Guy's newsletter: GM, PR & the BBC

In 1998 some GM maize trials were planned on a neighbour’s farm across the river from Riverford, which threatened to cross-pollinate with my organic sweetcorn. I wasn’t overly bothered but my father, recently retired and reinvented as an eco-warrior, was getting agitated. He dumped a pile of papers on my desk and, reluctantly at first, I got reading.

At university, ten years earlier, I had been intrigued by the neatly simple, powerful genetic coding that controlled the synthesis of proteins and hence heredity and all life. Wow; who wouldn’t be excited? The discovery won Watson, Crick and Wilkins a well-deserved Nobel Prize in 1962 and, as the tools developed to apply and exploit the discovery, a science, an industry and then a political lobby was born.

After a month of reading I was alarmed by the potential food safety and environmental implications of the emerging technology, and with encouragement from the Soil Association and Friends of the Earth, I challenged the legality of the maize trials and the case went all the way to the High Court; but the real battle turned out to be in the media.

Despite being a vocal campaigner I was never fundamentally opposed to the technology, rather the rush to commercialise it at any cost. With cries of ‘Frankenstein food’ from the anti-GM movement and spurious claims of solving world hunger from the pro lobby, the smokescreen of misleading, emotive information from both sides has made it almost impossible to form a non-partisan, informed opinion. I got fed up, declined invitations to speak and backed out of the fight. Money talks in PR, if only because it can buy the persistence that few causes can maintain, and over the last 15 years the GM industry has won the battle, in England and Wales at least. Is this down to the strength of their arguments or the depth of their pockets? Either way, the culmination was seen last week with the BBC’s blatantly pro-GM edition of Panorama, entitled ‘Cultivating Fear’.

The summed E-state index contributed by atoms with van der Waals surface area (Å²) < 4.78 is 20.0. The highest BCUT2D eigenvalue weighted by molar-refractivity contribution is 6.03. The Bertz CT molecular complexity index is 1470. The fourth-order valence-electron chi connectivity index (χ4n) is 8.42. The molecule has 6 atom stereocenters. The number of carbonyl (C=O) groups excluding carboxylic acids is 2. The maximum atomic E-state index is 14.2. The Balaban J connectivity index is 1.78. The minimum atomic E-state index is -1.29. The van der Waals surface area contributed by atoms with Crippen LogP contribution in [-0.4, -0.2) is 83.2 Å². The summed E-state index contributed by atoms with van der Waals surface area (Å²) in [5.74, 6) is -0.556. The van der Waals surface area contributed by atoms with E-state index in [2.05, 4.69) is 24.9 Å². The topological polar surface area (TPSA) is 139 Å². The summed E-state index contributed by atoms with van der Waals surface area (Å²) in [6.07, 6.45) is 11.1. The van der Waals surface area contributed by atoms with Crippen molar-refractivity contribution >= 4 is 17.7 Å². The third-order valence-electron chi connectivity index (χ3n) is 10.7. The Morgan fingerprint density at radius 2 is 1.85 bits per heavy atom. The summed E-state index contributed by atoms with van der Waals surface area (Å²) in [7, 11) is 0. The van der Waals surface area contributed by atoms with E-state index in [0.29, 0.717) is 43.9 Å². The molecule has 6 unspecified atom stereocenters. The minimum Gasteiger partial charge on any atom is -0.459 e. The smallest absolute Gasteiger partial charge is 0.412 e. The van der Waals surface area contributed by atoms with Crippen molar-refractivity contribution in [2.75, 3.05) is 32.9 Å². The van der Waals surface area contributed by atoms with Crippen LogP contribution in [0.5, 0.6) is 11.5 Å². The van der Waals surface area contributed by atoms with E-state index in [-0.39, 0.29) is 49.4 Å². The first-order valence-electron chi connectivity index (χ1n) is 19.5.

What most took me aback was how the programme justified the use of GM aubergine in Bangladesh as a means of preventing pesticide poisoning among farming families. The scale of the poisoning was truly horrific and is repeated across the developing world where many farmers are illiterate and use pesticides with no protective clothing. One of the most disturbing things I have ever seen is a Ugandan farmer smoking a soggy cigarette while spraying tomatoes; it was soggy with the toxic liquid leaking from his back pack sprayer. In the Punjab, according to doctors quoted in the excellent film The True Cost, it is common for villages to have 70 or more children suffering from birth defects, cancers and mental illness resulting from pesticide exposure. As such I found it almost surreal to hear these horrific consequences of the last round of agritech progress being used as a justification for the next, especially when the products in question are supplied by the same western companies. This was PR spin at its worst, yet I wondered if I had become a hopelessly romantic Luddite, part of former Secretary of State Owen Paterson’s “green blob” resisting progress from a position of privilege. I needed the facts, so 15 years on from that courtroom battle I sat down again to read. This is what I found out:

  • GM crops have not reduced pesticide use; according to the US Department of Agriculture (normally pro GM), over 15 years GM crops have resulted in a 7% increase in pesticide use due to weeds and insects developing resistance.